Madison produces some great winter kit and, on paper at least, the Zenith Thermal jersey should be just the ticket to keep mountain bikers warm on those chilly autumn/spring rides.
Better yet, Madison says that worn as a mid-layer, the Zenith is ideal for those properly cold mid-winter rides, too. Not bad for £50.
With years of experience behind it, has this British brand created the perfect jersey to see us through the winter season?
Madison Zenith Thermal jersey details
The Zenith Thermal jersey is constructed from a brushed back fabric that’s designed to wick sweat away from the body.
Madison hasn’t included any mesh panels to try to boost the Zenith’s ability to ditch heat when the rider is working hard.
While all that fleece-like fabric might sound stifling, the Zenith Thermal jersey has been sized generously, so the fit is a touch baggier than many of its rivals. There’s a little bit of a drop to the rear hem to help keep your lower back covered when you’re sat down and pedalling, and plenty of length in the sleeves too.
There’s not a huge host of extra features, as you’d expect at this price, but it’s nice to see the neck label printed rather than stitched in.
Madison offers a 30-day money back guarantee and a limited lifetime warranty on the Zenith Thermal, which is very useful.
Madison Zenith Thermal jersey performance
How we tested
In a bid to eke out all the relevant details, I tested the Zenith Thermal jersey back-to-back with five other winter jerseys.
I wore the same sleeveless baselayer throughout testing (or no baselayer at all on milder days) and never wore a pack.
To keep things as consistent as possible, I wore each jersey on the same test loops in a variety of different weather conditions. These ranged from changeable autumnal days that were damp one minute then sunny and warm the next, through to colder days with freezing winds, and changed the order I wore them in on each day.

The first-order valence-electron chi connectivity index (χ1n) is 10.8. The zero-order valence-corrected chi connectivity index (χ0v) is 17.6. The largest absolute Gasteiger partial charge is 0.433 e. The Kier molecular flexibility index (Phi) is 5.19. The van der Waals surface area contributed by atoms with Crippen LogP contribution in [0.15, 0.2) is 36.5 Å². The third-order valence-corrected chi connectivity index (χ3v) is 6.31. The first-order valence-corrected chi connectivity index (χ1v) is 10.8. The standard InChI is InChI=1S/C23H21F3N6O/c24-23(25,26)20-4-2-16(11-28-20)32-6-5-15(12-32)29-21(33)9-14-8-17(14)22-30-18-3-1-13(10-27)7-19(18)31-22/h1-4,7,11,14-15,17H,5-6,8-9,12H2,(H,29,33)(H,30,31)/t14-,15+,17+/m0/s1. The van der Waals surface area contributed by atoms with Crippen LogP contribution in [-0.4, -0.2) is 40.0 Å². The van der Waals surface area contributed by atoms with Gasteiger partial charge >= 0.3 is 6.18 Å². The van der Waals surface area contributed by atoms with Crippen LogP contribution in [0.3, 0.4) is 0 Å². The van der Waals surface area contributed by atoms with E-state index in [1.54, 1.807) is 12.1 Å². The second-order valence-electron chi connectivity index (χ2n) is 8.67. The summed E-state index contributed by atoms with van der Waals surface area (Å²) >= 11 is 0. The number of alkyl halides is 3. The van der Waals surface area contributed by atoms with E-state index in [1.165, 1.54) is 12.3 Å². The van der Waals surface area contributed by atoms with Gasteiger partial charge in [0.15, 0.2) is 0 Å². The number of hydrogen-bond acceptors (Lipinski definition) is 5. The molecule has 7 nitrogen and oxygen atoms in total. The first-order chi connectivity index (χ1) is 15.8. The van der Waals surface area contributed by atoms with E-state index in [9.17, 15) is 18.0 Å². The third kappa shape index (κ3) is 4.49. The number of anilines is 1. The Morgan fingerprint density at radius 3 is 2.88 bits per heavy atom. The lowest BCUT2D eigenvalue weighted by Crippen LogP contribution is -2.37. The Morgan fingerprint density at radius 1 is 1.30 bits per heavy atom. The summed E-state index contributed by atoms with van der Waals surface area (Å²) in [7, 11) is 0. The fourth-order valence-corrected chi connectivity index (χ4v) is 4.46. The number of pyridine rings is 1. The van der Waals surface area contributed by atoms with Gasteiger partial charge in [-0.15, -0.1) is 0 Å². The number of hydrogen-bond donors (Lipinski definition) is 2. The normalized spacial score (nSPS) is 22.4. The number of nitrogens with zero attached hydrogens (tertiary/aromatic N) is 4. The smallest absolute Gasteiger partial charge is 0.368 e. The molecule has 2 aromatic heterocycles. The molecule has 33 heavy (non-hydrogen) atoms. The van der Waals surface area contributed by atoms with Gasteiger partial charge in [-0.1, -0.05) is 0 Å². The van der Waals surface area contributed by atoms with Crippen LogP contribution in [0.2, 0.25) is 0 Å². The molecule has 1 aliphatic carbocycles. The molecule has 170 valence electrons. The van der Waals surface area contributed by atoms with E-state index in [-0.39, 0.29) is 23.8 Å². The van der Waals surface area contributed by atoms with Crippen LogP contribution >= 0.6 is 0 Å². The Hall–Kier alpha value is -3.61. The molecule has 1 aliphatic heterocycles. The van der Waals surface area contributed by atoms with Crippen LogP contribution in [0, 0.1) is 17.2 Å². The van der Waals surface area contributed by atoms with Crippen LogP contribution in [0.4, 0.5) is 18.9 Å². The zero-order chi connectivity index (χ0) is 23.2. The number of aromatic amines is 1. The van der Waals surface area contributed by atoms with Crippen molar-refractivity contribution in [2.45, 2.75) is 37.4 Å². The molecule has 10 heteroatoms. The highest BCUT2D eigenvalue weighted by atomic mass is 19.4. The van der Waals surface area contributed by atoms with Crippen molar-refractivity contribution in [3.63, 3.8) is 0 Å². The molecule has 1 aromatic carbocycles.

Also on test
- Altura Esker Trail
- Endura Singletrack Fleece
- Rapha Trail Windblock
- Scott Trail Storm
- Troy Lee Designs Skyline Chill
Thanks to the soft-touch, almost fleece-like brushed fabric that makes up the entire Zenith Thermal jersey, it’s incredibly comfy straight away.
When it comes to coverage, I never felt as though my arms or lower back were exposed when seated or when shifting about out of the saddle.
Get working hard on the climbs and things do warm up quickly, though thanks to the relatively loose fit it never feels overwhelmingly hot or clammy, which is good, especially on milder days.
Despite the warmth on offer, pedal into a chilly headwind and the Zenith Thermal can come unstuck. That’s down to the wide neck, which isn’t as close-fitting as we’d like.
That means it lets air down into the body of the jersey. It’s not such a big deal if you’re already pretty warm, but when soaked in sweat I found myself getting colder than expected.
On calmer days with no substantial wind, this is less of an issue, though.
Overall, the Zenith Thermal is a comfy, warm jersey at a very reasonable price, and it works well enough on milder and cold days. When faced with a cold wind, though, the loose-fitting neck lets in a chill, which isn’t ideal.
Madison Zenith Thermal jersey bottom line
I like the Madison Zenith Thermal jersey for the most part. That’s down to how comfy and warm it feels on colder days. It doesn’t breathe amazingly well, but its baggy fit means it never really feels too clammy on warmer days.
I’d love it to have a closer-fitting neck, though, because when riding into a cold headwind, you soon get a cold burst of air entering the body of the jersey. Still, it’s decent for the price.